The uncertain future of Prada Marfa, an art installation erected eight years ago outside the tiny West Texas town, is drawing the attention of the Texas Legislature.
The Texas Department of Transportation said last month that it was weighing the legality of the installation, which is made to look exactly like a Prada store, though the doors are always locked. TxDOT is considering whether the installation’s sign constitutes an illegal advertisement after making a similar determination of Playboy Marfa, an installation commissioned by the magazine earlier this year.
“As a member of the House Committee on Culture, Recreation and Tourism, I believe the elimination of Prada Marfa would be detrimental to the City of Marfa, Presidio County and the whole Big Bend region by removing a talked about art piece and tourist attraction," state Rep. Poncho Nevarez, D-Eagle Pass, wrote in a letter sent this week to TxDOT Executive Director Phil Wilson. Nevarez’s district includes Presidio County, where Prada Marfa is located.
While Prada Marfa was designed by artists unaffiliated with the fashion company, Playboy actually commissioned its more recently installed Marfa structure, which includes a 40-foot Playboy bunny sign. TxDOT decided that the Playboy installation was illegal advertising because the company had not applied for a permit to erect a sign with the Playboy logo along a federal highway.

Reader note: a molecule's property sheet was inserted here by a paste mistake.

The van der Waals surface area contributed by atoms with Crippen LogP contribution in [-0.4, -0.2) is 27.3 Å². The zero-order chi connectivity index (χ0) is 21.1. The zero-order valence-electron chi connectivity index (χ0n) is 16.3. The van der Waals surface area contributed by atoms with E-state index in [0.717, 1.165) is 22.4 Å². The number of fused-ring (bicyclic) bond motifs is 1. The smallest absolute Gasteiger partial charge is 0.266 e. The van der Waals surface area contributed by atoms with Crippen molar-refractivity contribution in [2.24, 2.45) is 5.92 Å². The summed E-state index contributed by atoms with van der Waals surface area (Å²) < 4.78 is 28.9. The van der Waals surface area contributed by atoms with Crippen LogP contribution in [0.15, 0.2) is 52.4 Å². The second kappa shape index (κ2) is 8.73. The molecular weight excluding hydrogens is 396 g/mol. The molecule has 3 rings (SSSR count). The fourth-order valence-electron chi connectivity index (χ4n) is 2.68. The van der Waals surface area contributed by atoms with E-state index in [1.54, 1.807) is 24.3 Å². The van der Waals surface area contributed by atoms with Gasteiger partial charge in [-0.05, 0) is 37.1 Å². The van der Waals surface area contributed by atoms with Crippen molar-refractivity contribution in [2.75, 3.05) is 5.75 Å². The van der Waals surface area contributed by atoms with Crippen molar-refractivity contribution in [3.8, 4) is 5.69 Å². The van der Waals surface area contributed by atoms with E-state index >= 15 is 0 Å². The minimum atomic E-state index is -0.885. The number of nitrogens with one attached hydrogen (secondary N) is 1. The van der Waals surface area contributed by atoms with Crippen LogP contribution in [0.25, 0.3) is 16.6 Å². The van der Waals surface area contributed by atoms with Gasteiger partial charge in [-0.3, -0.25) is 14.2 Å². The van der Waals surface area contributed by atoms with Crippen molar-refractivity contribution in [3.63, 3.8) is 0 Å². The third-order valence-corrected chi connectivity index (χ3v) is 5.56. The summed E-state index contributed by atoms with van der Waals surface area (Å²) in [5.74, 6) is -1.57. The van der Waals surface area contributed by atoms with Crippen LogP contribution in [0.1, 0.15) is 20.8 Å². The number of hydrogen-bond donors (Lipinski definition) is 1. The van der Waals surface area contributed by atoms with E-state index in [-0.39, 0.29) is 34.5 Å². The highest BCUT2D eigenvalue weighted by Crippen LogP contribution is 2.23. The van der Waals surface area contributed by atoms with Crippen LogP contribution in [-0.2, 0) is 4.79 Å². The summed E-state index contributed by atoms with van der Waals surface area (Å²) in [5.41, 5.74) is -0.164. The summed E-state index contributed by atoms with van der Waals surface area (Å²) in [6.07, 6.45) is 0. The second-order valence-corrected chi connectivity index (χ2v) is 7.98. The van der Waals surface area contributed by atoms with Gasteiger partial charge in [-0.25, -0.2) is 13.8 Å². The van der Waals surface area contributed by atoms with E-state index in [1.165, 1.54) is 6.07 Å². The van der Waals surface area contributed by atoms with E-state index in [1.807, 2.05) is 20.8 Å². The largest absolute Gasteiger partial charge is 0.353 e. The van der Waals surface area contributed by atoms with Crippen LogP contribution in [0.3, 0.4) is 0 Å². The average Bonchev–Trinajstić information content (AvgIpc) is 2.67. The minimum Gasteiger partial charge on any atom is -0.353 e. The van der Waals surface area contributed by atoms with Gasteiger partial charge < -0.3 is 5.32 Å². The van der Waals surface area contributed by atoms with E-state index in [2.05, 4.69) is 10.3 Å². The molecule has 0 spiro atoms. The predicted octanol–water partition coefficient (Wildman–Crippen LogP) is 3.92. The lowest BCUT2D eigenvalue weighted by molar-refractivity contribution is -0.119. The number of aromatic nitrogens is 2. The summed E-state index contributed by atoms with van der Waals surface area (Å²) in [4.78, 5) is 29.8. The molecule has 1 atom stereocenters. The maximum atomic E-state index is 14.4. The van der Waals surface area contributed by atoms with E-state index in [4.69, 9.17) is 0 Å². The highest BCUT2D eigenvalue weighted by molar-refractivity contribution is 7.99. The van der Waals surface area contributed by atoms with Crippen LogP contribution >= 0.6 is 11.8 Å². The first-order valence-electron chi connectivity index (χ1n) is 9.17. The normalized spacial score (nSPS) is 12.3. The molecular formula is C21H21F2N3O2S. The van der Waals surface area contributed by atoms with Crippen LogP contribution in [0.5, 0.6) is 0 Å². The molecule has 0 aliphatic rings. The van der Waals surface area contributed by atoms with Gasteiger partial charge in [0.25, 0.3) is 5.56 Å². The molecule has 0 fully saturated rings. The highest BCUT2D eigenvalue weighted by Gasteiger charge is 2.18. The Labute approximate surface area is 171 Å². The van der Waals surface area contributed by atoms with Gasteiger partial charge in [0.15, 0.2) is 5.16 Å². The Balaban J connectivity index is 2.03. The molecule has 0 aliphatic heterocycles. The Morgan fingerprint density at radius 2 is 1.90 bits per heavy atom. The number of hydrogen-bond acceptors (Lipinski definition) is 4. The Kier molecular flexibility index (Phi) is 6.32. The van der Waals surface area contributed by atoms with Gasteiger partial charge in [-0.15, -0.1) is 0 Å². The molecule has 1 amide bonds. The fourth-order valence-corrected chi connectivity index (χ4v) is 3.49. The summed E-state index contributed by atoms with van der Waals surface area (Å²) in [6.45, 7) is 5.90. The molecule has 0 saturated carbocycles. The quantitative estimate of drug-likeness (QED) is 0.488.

Prada Marfa technically sits on private land, but its awning stretches over the public right of way, according to Texas Monthly.
“We’re still looking into this matter about Prada Marfa, but according to law, Prada Marfa is considered outside advertising, and a state outdoor advertising license and permit are required, neither of which Prada Marfa has,” TxDOT spokeswoman Veronica Beyer said.
Beyer said TxDOT has no timeline for addressing the issue with the famous art installation.
“We’re reviewing this and researching options available to the building owners,” Beyer said. “We really appreciate artwork and appreciate it across our state, but we have to treat every sign owner the same regarding the law.”
Prada Marfa artists Michael Elmgreen and Ingar Dragset have argued that their installation should be treated differently from one that was paid for by the company that intended to draw publicity from it.
“The right definition of advertisement must be based on criteria more accurate than just including any sign which contains a logo,” the pair wrote last week on their blog.
In his letter to Wilson, Nevarez suggested the age of the installation should also be considered.
“I would disagree that an art installation that has been present for the last eight years is suddenly considered illegal when looked at relative to the Playboy Enterprises installation,” Nevarez wrote.
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